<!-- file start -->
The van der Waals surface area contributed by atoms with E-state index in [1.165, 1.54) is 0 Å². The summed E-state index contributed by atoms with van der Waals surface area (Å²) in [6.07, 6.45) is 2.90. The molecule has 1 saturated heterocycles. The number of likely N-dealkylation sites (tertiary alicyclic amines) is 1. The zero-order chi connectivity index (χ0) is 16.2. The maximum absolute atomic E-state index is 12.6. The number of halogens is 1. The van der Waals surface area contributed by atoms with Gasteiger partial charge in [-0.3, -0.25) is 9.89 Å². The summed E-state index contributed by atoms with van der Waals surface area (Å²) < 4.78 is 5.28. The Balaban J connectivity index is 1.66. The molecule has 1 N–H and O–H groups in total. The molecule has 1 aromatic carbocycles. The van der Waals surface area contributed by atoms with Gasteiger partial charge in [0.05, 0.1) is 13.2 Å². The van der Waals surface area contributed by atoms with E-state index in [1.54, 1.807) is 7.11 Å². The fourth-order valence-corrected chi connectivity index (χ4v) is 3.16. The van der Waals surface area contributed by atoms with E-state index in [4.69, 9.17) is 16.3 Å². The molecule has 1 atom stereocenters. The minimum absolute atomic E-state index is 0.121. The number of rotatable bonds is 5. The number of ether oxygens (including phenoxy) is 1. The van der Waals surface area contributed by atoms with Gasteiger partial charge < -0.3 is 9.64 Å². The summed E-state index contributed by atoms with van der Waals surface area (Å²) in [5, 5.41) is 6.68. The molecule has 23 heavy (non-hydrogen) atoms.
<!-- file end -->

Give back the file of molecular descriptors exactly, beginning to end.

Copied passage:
The van der Waals surface area contributed by atoms with E-state index in [1.165, 1.54) is 0 Å². The summed E-state index contributed by atoms with van der Waals surface area (Å²) in [6.07, 6.45) is 2.90. The molecule has 1 saturated heterocycles. The number of likely N-dealkylation sites (tertiary alicyclic amines) is 1. The zero-order chi connectivity index (χ0) is 16.2. The maximum absolute atomic E-state index is 12.6. The number of halogens is 1. The van der Waals surface area contributed by atoms with Gasteiger partial charge in [-0.3, -0.25) is 9.89 Å². The summed E-state index contributed by atoms with van der Waals surface area (Å²) < 4.78 is 5.28. The Balaban J connectivity index is 1.66. The molecule has 1 N–H and O–H groups in total. The molecule has 1 aromatic carbocycles. The van der Waals surface area contributed by atoms with Gasteiger partial charge in [0.05, 0.1) is 13.2 Å². The van der Waals surface area contributed by atoms with E-state index in [1.54, 1.807) is 7.11 Å². The fourth-order valence-corrected chi connectivity index (χ4v) is 3.16. The van der Waals surface area contributed by atoms with E-state index in [4.69, 9.17) is 16.3 Å². The molecule has 1 atom stereocenters. The minimum absolute atomic E-state index is 0.121. The number of rotatable bonds is 5. The number of ether oxygens (including phenoxy) is 1. The van der Waals surface area contributed by atoms with Gasteiger partial charge < -0.3 is 9.64 Å². The summed E-state index contributed by atoms with van der Waals surface area (Å²) in [5, 5.41) is 6.68. The molecule has 23 heavy (non-hydrogen) atoms.